United States and the United Nations, Hearings Before the Committee on Foreign Relations, United States Senate, Ninety-Fourth Congress, First Session on the United States and the United Nations and the Nomination of Daniel Patrick Moynihan to Be U.S. Representative to the United Nations with the Rank of Ambassador, May 7, 8, 14, 15, 21, and 22, and June 4, 1975   [open pdf - 107MB]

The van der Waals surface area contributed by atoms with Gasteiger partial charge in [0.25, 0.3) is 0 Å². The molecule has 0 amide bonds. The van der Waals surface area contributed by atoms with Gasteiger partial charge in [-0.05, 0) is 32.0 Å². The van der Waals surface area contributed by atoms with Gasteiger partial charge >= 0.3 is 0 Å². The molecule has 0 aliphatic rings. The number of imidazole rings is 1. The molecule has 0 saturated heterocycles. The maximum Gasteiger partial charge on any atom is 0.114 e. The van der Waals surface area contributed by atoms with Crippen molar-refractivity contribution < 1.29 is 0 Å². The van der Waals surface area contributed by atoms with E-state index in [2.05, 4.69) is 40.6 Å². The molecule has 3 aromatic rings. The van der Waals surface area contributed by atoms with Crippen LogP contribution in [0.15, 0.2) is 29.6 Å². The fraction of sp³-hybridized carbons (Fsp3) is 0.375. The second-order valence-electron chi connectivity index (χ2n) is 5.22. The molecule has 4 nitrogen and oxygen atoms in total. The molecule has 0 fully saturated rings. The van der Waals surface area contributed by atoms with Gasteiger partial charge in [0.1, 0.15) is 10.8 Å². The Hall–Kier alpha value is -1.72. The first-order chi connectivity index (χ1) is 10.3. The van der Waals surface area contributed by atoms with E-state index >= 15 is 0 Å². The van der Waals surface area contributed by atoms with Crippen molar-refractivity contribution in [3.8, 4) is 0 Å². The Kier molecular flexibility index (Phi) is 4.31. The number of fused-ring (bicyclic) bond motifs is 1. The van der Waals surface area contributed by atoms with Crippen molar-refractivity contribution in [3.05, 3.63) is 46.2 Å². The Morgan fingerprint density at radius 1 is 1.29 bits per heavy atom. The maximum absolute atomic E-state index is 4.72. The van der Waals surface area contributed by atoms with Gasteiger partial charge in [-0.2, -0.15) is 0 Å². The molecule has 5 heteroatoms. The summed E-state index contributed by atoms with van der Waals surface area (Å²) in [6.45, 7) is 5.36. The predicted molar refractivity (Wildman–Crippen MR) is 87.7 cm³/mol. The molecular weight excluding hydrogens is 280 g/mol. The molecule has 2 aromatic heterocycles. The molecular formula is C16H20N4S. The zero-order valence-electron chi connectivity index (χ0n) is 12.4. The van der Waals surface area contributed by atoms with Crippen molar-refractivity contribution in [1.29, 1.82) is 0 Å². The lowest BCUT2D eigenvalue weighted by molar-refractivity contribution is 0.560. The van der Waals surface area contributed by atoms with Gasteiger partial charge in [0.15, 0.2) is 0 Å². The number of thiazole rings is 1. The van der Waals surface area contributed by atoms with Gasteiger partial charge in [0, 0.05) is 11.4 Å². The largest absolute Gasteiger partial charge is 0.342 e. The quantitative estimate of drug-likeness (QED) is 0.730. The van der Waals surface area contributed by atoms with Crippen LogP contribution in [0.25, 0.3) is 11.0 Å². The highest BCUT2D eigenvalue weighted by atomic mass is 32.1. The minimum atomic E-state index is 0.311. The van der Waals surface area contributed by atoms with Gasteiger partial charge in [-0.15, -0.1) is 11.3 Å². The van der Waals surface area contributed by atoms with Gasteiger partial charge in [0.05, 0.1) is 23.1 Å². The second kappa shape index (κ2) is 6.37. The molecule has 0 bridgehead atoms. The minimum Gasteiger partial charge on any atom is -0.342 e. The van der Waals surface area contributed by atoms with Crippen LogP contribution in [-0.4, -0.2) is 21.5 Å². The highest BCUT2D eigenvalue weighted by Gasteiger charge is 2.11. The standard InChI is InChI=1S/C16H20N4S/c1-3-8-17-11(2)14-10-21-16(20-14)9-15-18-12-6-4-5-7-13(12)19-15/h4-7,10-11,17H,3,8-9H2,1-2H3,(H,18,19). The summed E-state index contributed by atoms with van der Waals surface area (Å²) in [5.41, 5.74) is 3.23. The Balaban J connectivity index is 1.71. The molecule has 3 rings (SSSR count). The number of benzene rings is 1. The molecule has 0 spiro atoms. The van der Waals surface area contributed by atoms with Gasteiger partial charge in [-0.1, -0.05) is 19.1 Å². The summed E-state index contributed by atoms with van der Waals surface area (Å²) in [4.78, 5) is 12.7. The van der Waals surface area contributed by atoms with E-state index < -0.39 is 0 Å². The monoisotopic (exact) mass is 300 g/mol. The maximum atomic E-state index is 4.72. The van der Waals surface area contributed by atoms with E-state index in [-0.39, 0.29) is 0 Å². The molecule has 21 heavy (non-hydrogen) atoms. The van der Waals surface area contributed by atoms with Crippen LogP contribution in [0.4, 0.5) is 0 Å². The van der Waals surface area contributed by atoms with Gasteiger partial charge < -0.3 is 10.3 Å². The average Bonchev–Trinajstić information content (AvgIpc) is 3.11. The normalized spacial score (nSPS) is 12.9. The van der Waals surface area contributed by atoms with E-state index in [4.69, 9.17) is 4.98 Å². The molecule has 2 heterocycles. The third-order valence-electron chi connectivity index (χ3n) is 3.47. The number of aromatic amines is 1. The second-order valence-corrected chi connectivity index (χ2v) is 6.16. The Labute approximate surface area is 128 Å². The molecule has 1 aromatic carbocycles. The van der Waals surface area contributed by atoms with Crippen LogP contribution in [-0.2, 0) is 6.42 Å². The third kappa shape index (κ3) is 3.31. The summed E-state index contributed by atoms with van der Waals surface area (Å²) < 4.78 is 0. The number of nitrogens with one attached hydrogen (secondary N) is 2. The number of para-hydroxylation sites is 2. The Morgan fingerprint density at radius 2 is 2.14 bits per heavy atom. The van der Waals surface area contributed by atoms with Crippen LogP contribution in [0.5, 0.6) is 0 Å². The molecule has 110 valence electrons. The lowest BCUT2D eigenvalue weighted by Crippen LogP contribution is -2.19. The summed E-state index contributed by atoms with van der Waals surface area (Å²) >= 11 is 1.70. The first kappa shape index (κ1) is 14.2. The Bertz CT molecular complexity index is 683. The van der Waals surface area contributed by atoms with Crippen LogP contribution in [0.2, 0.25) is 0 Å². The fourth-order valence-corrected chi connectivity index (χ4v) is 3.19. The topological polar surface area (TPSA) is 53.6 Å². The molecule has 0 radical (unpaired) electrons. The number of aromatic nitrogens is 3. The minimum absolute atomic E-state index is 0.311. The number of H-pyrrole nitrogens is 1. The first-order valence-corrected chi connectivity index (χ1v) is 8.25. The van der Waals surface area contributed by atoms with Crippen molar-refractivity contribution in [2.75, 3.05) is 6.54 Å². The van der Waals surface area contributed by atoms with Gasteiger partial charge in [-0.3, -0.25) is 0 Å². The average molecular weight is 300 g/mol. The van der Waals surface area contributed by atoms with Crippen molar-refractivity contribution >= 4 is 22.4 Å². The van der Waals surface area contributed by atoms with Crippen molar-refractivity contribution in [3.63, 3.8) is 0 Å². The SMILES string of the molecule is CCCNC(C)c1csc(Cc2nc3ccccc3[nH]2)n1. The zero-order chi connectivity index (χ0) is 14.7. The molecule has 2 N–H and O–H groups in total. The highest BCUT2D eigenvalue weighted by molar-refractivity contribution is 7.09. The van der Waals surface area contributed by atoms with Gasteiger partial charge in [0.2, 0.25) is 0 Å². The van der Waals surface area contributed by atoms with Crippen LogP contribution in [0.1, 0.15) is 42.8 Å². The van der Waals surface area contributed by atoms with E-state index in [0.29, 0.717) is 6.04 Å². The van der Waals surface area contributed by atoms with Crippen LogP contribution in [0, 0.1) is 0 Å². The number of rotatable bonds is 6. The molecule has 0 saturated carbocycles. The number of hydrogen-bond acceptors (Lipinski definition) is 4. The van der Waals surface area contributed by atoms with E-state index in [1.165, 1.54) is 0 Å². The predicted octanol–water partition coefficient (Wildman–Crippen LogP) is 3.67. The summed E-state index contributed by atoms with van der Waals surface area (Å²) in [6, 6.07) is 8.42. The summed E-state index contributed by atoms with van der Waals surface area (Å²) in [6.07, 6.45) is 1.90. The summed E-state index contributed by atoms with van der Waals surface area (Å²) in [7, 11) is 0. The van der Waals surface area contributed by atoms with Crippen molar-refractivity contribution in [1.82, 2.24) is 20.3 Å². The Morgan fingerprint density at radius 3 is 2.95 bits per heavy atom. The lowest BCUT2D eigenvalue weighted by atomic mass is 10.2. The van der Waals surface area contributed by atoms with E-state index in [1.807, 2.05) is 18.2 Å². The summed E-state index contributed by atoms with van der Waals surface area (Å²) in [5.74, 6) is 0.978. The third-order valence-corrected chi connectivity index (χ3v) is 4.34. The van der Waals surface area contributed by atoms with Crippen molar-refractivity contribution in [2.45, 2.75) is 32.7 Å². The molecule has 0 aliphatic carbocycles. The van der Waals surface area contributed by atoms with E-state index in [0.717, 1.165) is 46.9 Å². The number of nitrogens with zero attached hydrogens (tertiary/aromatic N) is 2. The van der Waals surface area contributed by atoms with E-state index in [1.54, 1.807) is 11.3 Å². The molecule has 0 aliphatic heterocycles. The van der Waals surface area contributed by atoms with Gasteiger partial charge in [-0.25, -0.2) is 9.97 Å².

This document contains the May 7, 8, 14, 15, 21, and 22, and June 4, 1975 hearings titled "United States and the United Nations," held before the Senate Committee on Foreign Relations. From the opening statement of John Sparkman: "We are meeting today to open a series of hearings on the United States and the United Nations. The purpose of these hearings is to put into perspective what our original hopes and aims were, how the UN has developed, and what our future policies and attitudes should be. I think it is fair to predict that recent world developments will focus greater attention on the United Nations. The question is whether the UN will be a constructive force in ameliorating difficult situations, such as in the Middle East and Southeast Asia, or whether it will be a destructive force in pitting the developing and third world nations against the developed, mostly Western countries, thereby further increasing the polarization evident at the U.N." Statements, letters, and materials submitted for the record include those of the following: Bruno V. Bitker, Seyom Brown, William F. Buckley, Jr., William Sloane Coffin, Norman Cousins, Alexander Dallin, Richard A. Falk., Pauline Frederick, J.W. Fulbright, Buckminster Fuller, Richard N. Gardner, Arthur Goldberg, Henry Cabot Lodge, Daniel P. Moynihan, John A. Scall, Richard Scammon, Joseph Segel, Maxwell C. Stanley, Harold E. Stassen, Alvin Toffler, Abraham Yeselson, and Charles W. Yost.

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